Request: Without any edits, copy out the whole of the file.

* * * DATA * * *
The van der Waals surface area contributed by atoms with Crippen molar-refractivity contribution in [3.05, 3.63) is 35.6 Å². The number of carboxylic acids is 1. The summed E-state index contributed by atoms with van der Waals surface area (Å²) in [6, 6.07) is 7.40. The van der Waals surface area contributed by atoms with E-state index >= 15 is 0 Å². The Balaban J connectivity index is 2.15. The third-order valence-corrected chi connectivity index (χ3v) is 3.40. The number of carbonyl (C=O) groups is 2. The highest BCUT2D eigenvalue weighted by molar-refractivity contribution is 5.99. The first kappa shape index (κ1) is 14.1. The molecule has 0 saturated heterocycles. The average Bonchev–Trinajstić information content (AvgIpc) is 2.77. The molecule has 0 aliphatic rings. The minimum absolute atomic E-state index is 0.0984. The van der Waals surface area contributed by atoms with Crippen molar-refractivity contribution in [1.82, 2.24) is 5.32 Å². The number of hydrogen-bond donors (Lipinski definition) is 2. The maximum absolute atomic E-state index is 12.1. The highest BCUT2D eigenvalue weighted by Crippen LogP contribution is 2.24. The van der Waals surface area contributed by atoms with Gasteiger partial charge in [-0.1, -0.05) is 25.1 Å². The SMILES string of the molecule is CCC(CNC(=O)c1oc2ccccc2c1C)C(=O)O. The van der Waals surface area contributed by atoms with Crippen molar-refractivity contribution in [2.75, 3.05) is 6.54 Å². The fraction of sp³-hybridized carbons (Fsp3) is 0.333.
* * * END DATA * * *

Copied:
The van der Waals surface area contributed by atoms with Crippen molar-refractivity contribution in [3.05, 3.63) is 35.6 Å². The number of carboxylic acids is 1. The summed E-state index contributed by atoms with van der Waals surface area (Å²) in [6, 6.07) is 7.40. The van der Waals surface area contributed by atoms with E-state index >= 15 is 0 Å². The Balaban J connectivity index is 2.15. The third-order valence-corrected chi connectivity index (χ3v) is 3.40. The number of carbonyl (C=O) groups is 2. The highest BCUT2D eigenvalue weighted by molar-refractivity contribution is 5.99. The first kappa shape index (κ1) is 14.1. The molecule has 0 saturated heterocycles. The average Bonchev–Trinajstić information content (AvgIpc) is 2.77. The molecule has 0 aliphatic rings. The minimum absolute atomic E-state index is 0.0984. The van der Waals surface area contributed by atoms with Crippen molar-refractivity contribution in [1.82, 2.24) is 5.32 Å². The number of hydrogen-bond donors (Lipinski definition) is 2. The maximum absolute atomic E-state index is 12.1. The highest BCUT2D eigenvalue weighted by Crippen LogP contribution is 2.24. The van der Waals surface area contributed by atoms with Gasteiger partial charge in [-0.1, -0.05) is 25.1 Å². The SMILES string of the molecule is CCC(CNC(=O)c1oc2ccccc2c1C)C(=O)O. The van der Waals surface area contributed by atoms with Crippen molar-refractivity contribution in [2.75, 3.05) is 6.54 Å². The fraction of sp³-hybridized carbons (Fsp3) is 0.333.